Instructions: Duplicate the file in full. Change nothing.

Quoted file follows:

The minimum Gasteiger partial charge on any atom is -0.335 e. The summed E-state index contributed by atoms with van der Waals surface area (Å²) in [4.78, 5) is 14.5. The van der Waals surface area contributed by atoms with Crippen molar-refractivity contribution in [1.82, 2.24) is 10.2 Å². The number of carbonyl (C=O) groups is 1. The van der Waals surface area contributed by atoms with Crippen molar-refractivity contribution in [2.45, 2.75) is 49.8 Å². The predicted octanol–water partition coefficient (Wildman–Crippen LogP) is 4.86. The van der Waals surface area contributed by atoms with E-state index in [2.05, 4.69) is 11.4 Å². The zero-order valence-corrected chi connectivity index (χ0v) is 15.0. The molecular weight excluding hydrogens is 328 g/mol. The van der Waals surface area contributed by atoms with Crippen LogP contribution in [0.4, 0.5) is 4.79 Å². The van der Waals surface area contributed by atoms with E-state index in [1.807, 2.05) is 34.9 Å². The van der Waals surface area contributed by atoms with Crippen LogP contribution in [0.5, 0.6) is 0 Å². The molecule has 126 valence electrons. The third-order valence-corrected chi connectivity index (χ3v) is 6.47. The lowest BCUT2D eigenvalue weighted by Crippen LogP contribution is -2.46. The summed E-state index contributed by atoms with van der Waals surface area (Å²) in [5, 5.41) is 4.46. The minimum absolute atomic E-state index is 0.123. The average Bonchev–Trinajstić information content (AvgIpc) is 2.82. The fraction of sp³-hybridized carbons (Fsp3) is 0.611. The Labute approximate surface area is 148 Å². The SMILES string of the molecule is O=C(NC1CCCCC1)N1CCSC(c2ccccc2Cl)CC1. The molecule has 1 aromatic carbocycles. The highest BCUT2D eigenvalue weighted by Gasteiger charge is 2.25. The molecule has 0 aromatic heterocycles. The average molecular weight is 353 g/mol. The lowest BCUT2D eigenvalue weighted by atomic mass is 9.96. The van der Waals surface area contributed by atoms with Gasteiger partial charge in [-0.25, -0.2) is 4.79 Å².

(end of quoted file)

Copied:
The minimum Gasteiger partial charge on any atom is -0.335 e. The summed E-state index contributed by atoms with van der Waals surface area (Å²) in [4.78, 5) is 14.5. The van der Waals surface area contributed by atoms with Crippen molar-refractivity contribution in [1.82, 2.24) is 10.2 Å². The number of carbonyl (C=O) groups is 1. The van der Waals surface area contributed by atoms with Crippen molar-refractivity contribution in [2.45, 2.75) is 49.8 Å². The predicted octanol–water partition coefficient (Wildman–Crippen LogP) is 4.86. The van der Waals surface area contributed by atoms with E-state index in [2.05, 4.69) is 11.4 Å². The zero-order valence-corrected chi connectivity index (χ0v) is 15.0. The molecular weight excluding hydrogens is 328 g/mol. The van der Waals surface area contributed by atoms with Crippen LogP contribution in [0.4, 0.5) is 4.79 Å². The van der Waals surface area contributed by atoms with E-state index in [1.807, 2.05) is 34.9 Å². The van der Waals surface area contributed by atoms with Crippen LogP contribution in [0.5, 0.6) is 0 Å². The molecule has 126 valence electrons. The third-order valence-corrected chi connectivity index (χ3v) is 6.47. The lowest BCUT2D eigenvalue weighted by Crippen LogP contribution is -2.46. The summed E-state index contributed by atoms with van der Waals surface area (Å²) in [5, 5.41) is 4.46. The minimum absolute atomic E-state index is 0.123. The average Bonchev–Trinajstić information content (AvgIpc) is 2.82. The fraction of sp³-hybridized carbons (Fsp3) is 0.611. The Labute approximate surface area is 148 Å². The SMILES string of the molecule is O=C(NC1CCCCC1)N1CCSC(c2ccccc2Cl)CC1. The molecule has 1 aromatic carbocycles. The highest BCUT2D eigenvalue weighted by Gasteiger charge is 2.25. The molecule has 0 aromatic heterocycles. The average molecular weight is 353 g/mol. The lowest BCUT2D eigenvalue weighted by atomic mass is 9.96. The van der Waals surface area contributed by atoms with Gasteiger partial charge in [-0.25, -0.2) is 4.79 Å².